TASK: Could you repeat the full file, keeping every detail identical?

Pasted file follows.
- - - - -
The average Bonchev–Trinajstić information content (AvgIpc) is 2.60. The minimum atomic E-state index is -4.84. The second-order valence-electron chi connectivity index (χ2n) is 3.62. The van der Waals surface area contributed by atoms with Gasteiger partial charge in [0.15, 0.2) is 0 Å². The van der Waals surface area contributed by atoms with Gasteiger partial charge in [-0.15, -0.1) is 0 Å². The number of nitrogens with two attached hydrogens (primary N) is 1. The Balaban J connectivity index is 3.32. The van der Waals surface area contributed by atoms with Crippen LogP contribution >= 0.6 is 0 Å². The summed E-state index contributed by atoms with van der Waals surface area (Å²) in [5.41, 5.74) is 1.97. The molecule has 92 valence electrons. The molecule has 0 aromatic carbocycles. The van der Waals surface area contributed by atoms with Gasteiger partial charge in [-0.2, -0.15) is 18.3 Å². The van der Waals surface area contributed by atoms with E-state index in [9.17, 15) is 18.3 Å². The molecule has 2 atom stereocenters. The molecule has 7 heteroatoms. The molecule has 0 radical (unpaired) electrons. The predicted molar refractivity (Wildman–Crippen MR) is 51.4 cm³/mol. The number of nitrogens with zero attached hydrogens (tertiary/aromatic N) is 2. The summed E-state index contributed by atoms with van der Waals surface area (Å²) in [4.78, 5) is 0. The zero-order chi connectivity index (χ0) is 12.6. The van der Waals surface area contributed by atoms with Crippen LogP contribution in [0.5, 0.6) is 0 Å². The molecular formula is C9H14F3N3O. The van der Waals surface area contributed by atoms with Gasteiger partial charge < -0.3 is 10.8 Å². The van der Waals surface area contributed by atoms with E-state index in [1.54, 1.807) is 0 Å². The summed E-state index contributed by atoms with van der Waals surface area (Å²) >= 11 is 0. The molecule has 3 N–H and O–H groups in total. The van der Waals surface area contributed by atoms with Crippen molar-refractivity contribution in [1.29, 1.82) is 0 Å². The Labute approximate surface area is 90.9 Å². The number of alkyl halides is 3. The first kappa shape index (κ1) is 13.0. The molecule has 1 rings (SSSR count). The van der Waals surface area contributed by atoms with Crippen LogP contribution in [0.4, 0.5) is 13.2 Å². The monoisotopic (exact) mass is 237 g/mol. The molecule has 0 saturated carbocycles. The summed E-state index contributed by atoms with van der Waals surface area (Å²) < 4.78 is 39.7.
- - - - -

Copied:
The average Bonchev–Trinajstić information content (AvgIpc) is 2.60. The minimum atomic E-state index is -4.84. The second-order valence-electron chi connectivity index (χ2n) is 3.62. The van der Waals surface area contributed by atoms with Gasteiger partial charge in [0.15, 0.2) is 0 Å². The van der Waals surface area contributed by atoms with Gasteiger partial charge in [-0.15, -0.1) is 0 Å². The number of nitrogens with two attached hydrogens (primary N) is 1. The Balaban J connectivity index is 3.32. The van der Waals surface area contributed by atoms with Crippen LogP contribution >= 0.6 is 0 Å². The summed E-state index contributed by atoms with van der Waals surface area (Å²) in [5.41, 5.74) is 1.97. The molecule has 92 valence electrons. The molecule has 0 aromatic carbocycles. The van der Waals surface area contributed by atoms with Gasteiger partial charge in [-0.2, -0.15) is 18.3 Å². The van der Waals surface area contributed by atoms with E-state index in [9.17, 15) is 18.3 Å². The molecule has 2 atom stereocenters. The molecule has 7 heteroatoms. The molecule has 0 radical (unpaired) electrons. The predicted molar refractivity (Wildman–Crippen MR) is 51.4 cm³/mol. The number of nitrogens with zero attached hydrogens (tertiary/aromatic N) is 2. The summed E-state index contributed by atoms with van der Waals surface area (Å²) in [4.78, 5) is 0. The zero-order chi connectivity index (χ0) is 12.6. The van der Waals surface area contributed by atoms with Crippen LogP contribution in [0.5, 0.6) is 0 Å². The molecular formula is C9H14F3N3O. The van der Waals surface area contributed by atoms with Gasteiger partial charge < -0.3 is 10.8 Å². The van der Waals surface area contributed by atoms with E-state index in [1.54, 1.807) is 0 Å². The summed E-state index contributed by atoms with van der Waals surface area (Å²) >= 11 is 0. The molecule has 3 N–H and O–H groups in total. The van der Waals surface area contributed by atoms with Crippen molar-refractivity contribution in [1.29, 1.82) is 0 Å². The Labute approximate surface area is 90.9 Å². The number of alkyl halides is 3. The first kappa shape index (κ1) is 13.0. The molecule has 1 rings (SSSR count). The van der Waals surface area contributed by atoms with Crippen LogP contribution in [0.4, 0.5) is 13.2 Å². The monoisotopic (exact) mass is 237 g/mol. The molecule has 0 saturated carbocycles. The summed E-state index contributed by atoms with van der Waals surface area (Å²) < 4.78 is 39.7.